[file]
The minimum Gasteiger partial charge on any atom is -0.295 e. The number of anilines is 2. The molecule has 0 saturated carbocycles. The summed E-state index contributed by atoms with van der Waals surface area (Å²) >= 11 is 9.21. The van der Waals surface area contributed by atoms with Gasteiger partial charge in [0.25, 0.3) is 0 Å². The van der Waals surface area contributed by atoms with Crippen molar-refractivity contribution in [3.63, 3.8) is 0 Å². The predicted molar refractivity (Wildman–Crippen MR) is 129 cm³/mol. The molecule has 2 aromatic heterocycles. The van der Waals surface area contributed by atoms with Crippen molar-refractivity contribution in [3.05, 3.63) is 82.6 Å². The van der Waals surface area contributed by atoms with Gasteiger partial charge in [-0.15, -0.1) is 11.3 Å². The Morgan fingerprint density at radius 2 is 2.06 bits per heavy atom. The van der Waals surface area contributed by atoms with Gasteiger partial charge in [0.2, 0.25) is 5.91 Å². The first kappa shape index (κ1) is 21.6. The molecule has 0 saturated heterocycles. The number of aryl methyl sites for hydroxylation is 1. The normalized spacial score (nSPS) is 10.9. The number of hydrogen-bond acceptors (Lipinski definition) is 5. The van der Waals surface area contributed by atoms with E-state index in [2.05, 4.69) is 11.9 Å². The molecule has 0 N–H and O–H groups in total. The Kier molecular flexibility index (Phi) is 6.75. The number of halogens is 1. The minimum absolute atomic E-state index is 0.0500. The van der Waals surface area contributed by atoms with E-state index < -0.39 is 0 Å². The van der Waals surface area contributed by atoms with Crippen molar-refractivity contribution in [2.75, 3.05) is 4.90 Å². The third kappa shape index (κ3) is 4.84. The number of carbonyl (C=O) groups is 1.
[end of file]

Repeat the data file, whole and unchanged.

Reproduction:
The minimum Gasteiger partial charge on any atom is -0.295 e. The number of anilines is 2. The molecule has 0 saturated carbocycles. The summed E-state index contributed by atoms with van der Waals surface area (Å²) >= 11 is 9.21. The van der Waals surface area contributed by atoms with Gasteiger partial charge in [0.25, 0.3) is 0 Å². The van der Waals surface area contributed by atoms with Crippen molar-refractivity contribution in [3.63, 3.8) is 0 Å². The predicted molar refractivity (Wildman–Crippen MR) is 129 cm³/mol. The molecule has 2 aromatic heterocycles. The van der Waals surface area contributed by atoms with Crippen molar-refractivity contribution in [3.05, 3.63) is 82.6 Å². The van der Waals surface area contributed by atoms with Gasteiger partial charge in [-0.15, -0.1) is 11.3 Å². The Morgan fingerprint density at radius 2 is 2.06 bits per heavy atom. The van der Waals surface area contributed by atoms with Gasteiger partial charge in [0.2, 0.25) is 5.91 Å². The first kappa shape index (κ1) is 21.6. The molecule has 0 saturated heterocycles. The number of aryl methyl sites for hydroxylation is 1. The normalized spacial score (nSPS) is 10.9. The number of hydrogen-bond acceptors (Lipinski definition) is 5. The van der Waals surface area contributed by atoms with E-state index in [2.05, 4.69) is 11.9 Å². The molecule has 0 N–H and O–H groups in total. The Kier molecular flexibility index (Phi) is 6.75. The number of halogens is 1. The minimum absolute atomic E-state index is 0.0500. The van der Waals surface area contributed by atoms with E-state index < -0.39 is 0 Å². The van der Waals surface area contributed by atoms with Crippen molar-refractivity contribution in [2.75, 3.05) is 4.90 Å². The third kappa shape index (κ3) is 4.84. The number of carbonyl (C=O) groups is 1.